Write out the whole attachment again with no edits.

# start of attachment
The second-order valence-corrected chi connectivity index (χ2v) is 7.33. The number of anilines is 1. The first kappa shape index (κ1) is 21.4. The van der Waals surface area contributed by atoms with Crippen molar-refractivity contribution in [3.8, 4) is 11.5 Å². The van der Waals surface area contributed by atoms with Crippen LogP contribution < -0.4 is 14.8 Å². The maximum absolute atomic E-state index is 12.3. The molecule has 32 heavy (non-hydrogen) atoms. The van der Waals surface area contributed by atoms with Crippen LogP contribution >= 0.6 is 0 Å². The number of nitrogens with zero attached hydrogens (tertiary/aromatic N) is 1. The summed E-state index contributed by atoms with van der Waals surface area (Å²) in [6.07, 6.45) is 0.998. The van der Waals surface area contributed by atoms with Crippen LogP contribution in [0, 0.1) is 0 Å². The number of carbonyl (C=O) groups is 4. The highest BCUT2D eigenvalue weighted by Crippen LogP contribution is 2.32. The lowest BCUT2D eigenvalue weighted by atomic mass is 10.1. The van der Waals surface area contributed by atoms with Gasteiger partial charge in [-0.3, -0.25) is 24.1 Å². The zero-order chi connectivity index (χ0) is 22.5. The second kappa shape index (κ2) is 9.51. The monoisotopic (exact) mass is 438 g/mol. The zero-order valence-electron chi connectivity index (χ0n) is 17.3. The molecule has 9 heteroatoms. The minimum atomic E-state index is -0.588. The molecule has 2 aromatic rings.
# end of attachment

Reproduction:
The second-order valence-corrected chi connectivity index (χ2v) is 7.33. The number of anilines is 1. The first kappa shape index (κ1) is 21.4. The van der Waals surface area contributed by atoms with Crippen molar-refractivity contribution in [3.8, 4) is 11.5 Å². The van der Waals surface area contributed by atoms with Crippen LogP contribution < -0.4 is 14.8 Å². The maximum absolute atomic E-state index is 12.3. The molecule has 32 heavy (non-hydrogen) atoms. The van der Waals surface area contributed by atoms with Crippen LogP contribution >= 0.6 is 0 Å². The number of nitrogens with zero attached hydrogens (tertiary/aromatic N) is 1. The summed E-state index contributed by atoms with van der Waals surface area (Å²) in [6.07, 6.45) is 0.998. The van der Waals surface area contributed by atoms with Crippen LogP contribution in [0, 0.1) is 0 Å². The number of carbonyl (C=O) groups is 4. The highest BCUT2D eigenvalue weighted by Crippen LogP contribution is 2.32. The lowest BCUT2D eigenvalue weighted by atomic mass is 10.1. The van der Waals surface area contributed by atoms with Gasteiger partial charge in [-0.3, -0.25) is 24.1 Å². The zero-order chi connectivity index (χ0) is 22.5. The second kappa shape index (κ2) is 9.51. The monoisotopic (exact) mass is 438 g/mol. The zero-order valence-electron chi connectivity index (χ0n) is 17.3. The molecule has 9 heteroatoms. The minimum atomic E-state index is -0.588. The molecule has 2 aromatic rings.